Pavel Peichev, head of Uzbekistan's Baptist union, Yelena Kurbatova, the union's accountant, and Dmitri Pitirimov, director of the Joy Baptist Children's Camp, each were fined the equivalent of 260 times the monthly minimum wage and were banned from all administrative and financial activity for three years, according to the Forum 18 news service. The court also ruled the Baptist Union will have to pay 107 months in unpaid taxes on alleged profit from children's camp operations.
The children's camp is held on recreational property owned by the Baptist Union for their adult members and their children. Peichev testified during an Oct. 6 hearing that not only did the camp not make a profit that could be taxed but the Baptists spent more money on each camp participant than was paid in fees.
The three were convicted even though some of the parents involved denied their children were forced to listen to religious teaching, Pitrimov told Forum 18. Parents testified they had filed no complaints about the camp and that no one harmed their children materially, physically or morally. They also told the court that no religious rituals were performed with their children during the camp, no Baptist had suggested their children change religion while at the camp and no one had suggested children attend Baptist churches after the camp. One parent said she had written her statement as it was dictated to her by officials from the prosecutor's office and that she had signed the record of her interrogation even though it was written in Russian, which she does not speak.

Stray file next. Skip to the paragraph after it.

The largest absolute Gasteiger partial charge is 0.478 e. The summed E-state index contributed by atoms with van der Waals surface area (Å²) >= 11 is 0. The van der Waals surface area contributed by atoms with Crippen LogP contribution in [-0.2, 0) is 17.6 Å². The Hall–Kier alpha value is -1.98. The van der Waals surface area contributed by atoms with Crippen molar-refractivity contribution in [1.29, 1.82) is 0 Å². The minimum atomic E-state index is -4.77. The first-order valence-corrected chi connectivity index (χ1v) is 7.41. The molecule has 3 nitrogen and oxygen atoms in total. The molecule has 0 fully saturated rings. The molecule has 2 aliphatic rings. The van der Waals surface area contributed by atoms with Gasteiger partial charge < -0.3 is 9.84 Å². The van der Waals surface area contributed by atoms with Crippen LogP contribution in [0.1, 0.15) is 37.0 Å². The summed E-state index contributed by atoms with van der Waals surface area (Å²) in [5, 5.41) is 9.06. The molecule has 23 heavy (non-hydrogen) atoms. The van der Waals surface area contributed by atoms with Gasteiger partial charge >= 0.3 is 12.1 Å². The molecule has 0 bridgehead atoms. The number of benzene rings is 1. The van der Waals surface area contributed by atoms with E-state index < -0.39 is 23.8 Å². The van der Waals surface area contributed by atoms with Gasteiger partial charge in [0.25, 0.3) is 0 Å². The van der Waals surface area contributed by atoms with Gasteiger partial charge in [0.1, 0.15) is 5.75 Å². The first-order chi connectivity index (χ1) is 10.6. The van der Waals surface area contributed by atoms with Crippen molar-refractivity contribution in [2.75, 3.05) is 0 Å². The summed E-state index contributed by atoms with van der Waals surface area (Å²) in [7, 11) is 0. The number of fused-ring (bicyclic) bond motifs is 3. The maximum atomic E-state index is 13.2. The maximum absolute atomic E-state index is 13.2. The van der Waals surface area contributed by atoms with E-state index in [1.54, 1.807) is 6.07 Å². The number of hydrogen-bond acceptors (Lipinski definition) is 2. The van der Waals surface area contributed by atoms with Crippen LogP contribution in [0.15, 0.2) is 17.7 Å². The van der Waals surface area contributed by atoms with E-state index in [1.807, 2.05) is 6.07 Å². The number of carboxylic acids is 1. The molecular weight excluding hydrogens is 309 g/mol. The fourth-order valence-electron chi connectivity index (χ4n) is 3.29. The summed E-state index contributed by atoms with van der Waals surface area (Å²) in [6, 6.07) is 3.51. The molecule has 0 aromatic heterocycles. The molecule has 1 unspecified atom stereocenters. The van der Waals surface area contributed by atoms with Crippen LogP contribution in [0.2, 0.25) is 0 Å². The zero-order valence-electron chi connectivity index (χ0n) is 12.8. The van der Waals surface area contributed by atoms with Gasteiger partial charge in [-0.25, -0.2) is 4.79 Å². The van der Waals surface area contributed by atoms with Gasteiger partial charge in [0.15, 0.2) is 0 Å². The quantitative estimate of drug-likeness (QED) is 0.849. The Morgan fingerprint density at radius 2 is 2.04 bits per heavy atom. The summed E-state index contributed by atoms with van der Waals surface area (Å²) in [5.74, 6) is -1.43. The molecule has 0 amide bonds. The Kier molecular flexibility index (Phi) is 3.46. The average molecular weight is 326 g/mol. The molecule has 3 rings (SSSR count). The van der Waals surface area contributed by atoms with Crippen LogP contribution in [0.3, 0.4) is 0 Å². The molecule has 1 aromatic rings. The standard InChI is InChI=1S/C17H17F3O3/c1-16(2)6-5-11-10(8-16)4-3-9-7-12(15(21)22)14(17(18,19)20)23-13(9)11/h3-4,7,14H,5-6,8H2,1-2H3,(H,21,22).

"Despite the fact that it was proven in the court the whole case was fabricated, the judge still went ahead and made a decision against us," Pitrimov told Forum 18. "As Jesus says in the Gospels, 'I will strike the shepherd and the sheep will be scattered.' One can only imagine what kind of further attacks may come from the authorities."
The trio intend to appeal the court's decision, which was announced Oct. 29.
The verdict illustrates a broad climate of government persecution against religious freedom in Uzbekistan that affects not only evangelical Christians but also Jehovah's Witnesses, Baha'is and even Muslims. Forum 18 reported the country's Justice Ministry held a seminar Aug. 4 that compared the activity of religious groups to human trafficking and religious extremism. Sharing one's religious beliefs with others is a crime in Uzbekistan.
In June 2008, Abe David Gurevich, the Russian-born head of the country's Jewish community who had worked in Uzbekistan since 1990, was forced to leave Uzbekistan after the Justice Ministry refused to renew work visas for Gurevich and his wife Malka. Usbekistan's prisons also house prisoners of conscience such as Dmitry Shestakov, a Pentecostal pastor who is serving a four-year sentence, and three Jehovah's Witnesses.
Compiled by Baptist Press assistant editor Mark Kelly.
Copyright (c) 2009 Southern Baptist Convention, Baptist Press www.BPNews.net